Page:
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The New Arab

Hundreds of refugees leave Lebanon in 'voluntary return' to Syria

UNHCR said it was aware of the impending return of up to 500 refugees. [Getty]

Date of publication: 18 April, 2018

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Men, women and children loaded their possessions onto dozens of buses early on Wednesday for the journey back to Syria via the Masnaa border crossing.

Hundreds of Syrian refugees departed Lebanon's south-eastern Shebaa for Syria on Wednesday in the first organised and allegedly voluntary transfer of civilians from the area.

Men, women and children loaded their possessions onto dozens of buses early on Wednesday for the journey back to Syria via the Masnaa border crossing, Lebanese officials said.

The transfer comes after numerous calls from Lebanese leaders for Syrian refugees to return to areas of the war-torn country now deemed safe.

President Michel Aoun said that the return of refugees to Syria would help to bring "social stability" to Lebanon.

The refugees had made the decision voluntarily to return to Syria, UN officials told Lebanon's Daily Star, with unconfirmed reports that the convoy would head towards Beit Jinn, a regime-held town southwest of Damascus.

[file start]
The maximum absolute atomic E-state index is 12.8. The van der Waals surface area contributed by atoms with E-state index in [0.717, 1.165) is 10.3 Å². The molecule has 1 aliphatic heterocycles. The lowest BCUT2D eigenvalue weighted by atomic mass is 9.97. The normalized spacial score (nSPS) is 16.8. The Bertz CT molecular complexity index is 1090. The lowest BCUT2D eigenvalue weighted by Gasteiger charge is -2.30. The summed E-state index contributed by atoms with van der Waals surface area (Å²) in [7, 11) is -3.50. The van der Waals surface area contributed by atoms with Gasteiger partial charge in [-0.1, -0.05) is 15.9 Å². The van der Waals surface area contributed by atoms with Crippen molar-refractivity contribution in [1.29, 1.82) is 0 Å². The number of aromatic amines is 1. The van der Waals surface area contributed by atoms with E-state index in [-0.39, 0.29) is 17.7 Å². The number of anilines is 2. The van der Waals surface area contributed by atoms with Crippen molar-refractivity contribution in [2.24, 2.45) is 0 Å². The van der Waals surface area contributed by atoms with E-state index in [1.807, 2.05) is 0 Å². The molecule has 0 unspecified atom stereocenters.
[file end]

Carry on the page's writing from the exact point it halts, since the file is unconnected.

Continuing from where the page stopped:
The UN's refugee agency was aware of the impending return of up to 500 refugees, a statement said.

"UNHCR is not involved in the organisation of these returns or other returns at this point, considering the prevailing humanitarian and security situation in Syria," the statement read.

Staff from the refugee agency in Syria would seek to access refugees in areas to which they return, a UNHCR spokeswoman told the Daily Star.

Earlier this year international aid groups on Monday warned countries hosting Syrian refugees in the Middle East and the West against forcibly returning them to Syria.

Several leading humanitarian organisations warned that three times as many Syrians were displaced last year and that a further 1.5 million people were expected to be forced from their homes in 2018 as war rages on in Syria.

Lebanon, a country of four million, hosts just under a million Syrians who have sought refuge from the war in their neighbouring homeland since 2011.

Many Lebanese hold deeply rooted prejudices towards Syrians, some as a legacy of the Syrian army's nearly 30-year presence in the country. For others it is said to be out of fear refugees will take lower-income jobs and put people out of work.

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